ner life of the individual, which happen, still, to be at odds. He wanted to find the middle ground. It was the center he was looking for. And, it was the fragments and phrases of Arnold’s pebbles and tide and tension that teased the edges of my tongue as I voted yes for same-sex marriage equality. I heard Arnold’s lament of things that could not hold, and it was my lament too. I clung to time as it passed away much like Arnold and I, too, felt a melancholy that I could not quite name. I desired social, but not personal, change and that is where the tension lay. It lay, too, in the gap between my biological and emotional realities. It had occurred to me, that the vote in 2009— which still struggles to come to a vote in many states—was really all about belief and fear and a tension that tugs us away from what we once thought was balance. After it became clear that the vote had been successful and that same-sex marriage was now legal— in spite of an outdated state law that decreed marital union between only men and women—the mood seemed celebratory and light, but tentative, too, as if the vote could be overturned at any moment. It was known, though, that a love had rightly been recognized, an exclusion had begun to inch toward the opposite. And almost at the same time as the vote came in, it became
but my heart still didn’t hurt. I wanted it to, though. I wanted an answer, something I could treat and research and know about and fight against. The doctors concluded—after those tests and my family medical history and my straw allergy and immunity to penicillin failed to provide an answer—that my heart was physically healthy. They concluded the pain must be caused by stress and told me to take up yoga practice, to breathe my way towards the center. That wasn’t the answer that I wanted, and as it happened, I felt more pain, a deeper squeeze, a sense of urgency. I continued wondering why the pain began when it did. Why not earlier? Why begin at all? It had occurred to me that I didn’t know my own body. I knew what was supposed to reside beneath my skin, but did it? I wanted to see it, to peel away the skin and slough through the fat and paw beneath muscle fiber and striation to get at the core, the center of things. 5. In the autumn of 2010, three of the Iowa Supreme Court Justices who voted for same-sex equality were subsequently voted off the bench. Members of the American Family Association and the National Organization for Marriage, who supported the “reshaping” of the Iowa Supreme Court, explained that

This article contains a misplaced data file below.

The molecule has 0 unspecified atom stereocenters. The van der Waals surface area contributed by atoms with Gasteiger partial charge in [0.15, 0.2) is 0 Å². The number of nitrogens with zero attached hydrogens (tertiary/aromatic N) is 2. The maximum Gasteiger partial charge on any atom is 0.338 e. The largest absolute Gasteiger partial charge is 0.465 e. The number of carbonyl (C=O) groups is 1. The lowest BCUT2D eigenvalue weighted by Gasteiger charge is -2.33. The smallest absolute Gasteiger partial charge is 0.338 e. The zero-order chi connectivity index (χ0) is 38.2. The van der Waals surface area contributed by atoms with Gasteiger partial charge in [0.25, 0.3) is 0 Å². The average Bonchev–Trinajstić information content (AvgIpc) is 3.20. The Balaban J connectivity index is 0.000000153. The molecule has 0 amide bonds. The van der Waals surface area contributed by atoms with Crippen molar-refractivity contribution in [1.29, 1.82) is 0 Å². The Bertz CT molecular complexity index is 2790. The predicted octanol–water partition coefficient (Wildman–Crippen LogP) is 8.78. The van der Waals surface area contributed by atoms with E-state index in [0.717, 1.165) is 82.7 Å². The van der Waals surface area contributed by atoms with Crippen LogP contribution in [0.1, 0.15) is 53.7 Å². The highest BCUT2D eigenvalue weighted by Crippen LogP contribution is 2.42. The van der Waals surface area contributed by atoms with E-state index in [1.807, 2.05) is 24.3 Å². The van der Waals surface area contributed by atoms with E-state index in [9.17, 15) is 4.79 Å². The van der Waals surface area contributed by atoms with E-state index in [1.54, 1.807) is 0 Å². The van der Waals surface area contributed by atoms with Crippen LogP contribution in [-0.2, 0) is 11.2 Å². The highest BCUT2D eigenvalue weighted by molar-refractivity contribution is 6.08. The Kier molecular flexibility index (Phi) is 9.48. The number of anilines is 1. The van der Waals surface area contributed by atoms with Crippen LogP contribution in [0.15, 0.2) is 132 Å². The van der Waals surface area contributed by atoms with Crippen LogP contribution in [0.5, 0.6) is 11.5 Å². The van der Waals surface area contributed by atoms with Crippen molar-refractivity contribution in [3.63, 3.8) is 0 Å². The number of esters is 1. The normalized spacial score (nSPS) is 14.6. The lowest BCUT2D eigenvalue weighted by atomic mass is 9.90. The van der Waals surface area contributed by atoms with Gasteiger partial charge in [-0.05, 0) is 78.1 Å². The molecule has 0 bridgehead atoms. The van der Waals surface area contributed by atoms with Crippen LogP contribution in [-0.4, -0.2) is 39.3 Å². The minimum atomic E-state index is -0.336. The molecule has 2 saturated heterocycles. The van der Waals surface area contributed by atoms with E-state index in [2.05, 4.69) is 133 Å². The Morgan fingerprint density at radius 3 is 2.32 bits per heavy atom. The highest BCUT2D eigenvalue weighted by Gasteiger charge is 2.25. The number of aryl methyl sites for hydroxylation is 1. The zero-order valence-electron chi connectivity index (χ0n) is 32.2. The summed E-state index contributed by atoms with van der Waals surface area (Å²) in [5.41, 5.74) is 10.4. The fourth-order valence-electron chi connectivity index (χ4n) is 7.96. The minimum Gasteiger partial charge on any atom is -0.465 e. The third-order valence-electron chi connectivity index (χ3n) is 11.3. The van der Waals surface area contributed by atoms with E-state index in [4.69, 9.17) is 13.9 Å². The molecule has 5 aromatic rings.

those former judges “had sided in freedom over virtue.” The emotional and pseudo-moral beliefs of these special interests groups collided with state constitutional law, butted against all of those who tried to tip the social balance, to push it inside out. 6. What lies at the center? I crave the interior, to know the things that cannot be seen. Sometimes, when I forget to eat or don’t have time to sleep or my sister drives drunk, or I read the New York Times, or my brother’s eyes look like he’s been using heroin again, my heart hurts. It takes my breath away. I try to breathe, but the sharpness of the pain prevents me. I exhale, slowly and squeeze my right fist, tight. I don’t need to listen to the grating roar because I can feel it and the pebbles and the tide nudging, too. The waters that push against Dover Beach are familiar and I can do nothing but wait and try to breathe. I imagine my sister bleeding from her head, her neck limp, the wheels of her Taurus straddling an oak tree. I imagine my brother laying on a wooden floor, the crook of his left arm bent at a gentle angle, stiff. I imagine these things because I want to know, to figure out why. I want to know how and what and why my brother, sister, and those propelled by religious fervor think.
Katharine Kress | Where the Tension Lies
I can imagine, but I can’t know. I have no control of the center. And so my heart spasms and the doctors can’t see it and even though I feel it, I can’t see it either.
My Mother’s Flowers Rachel Lake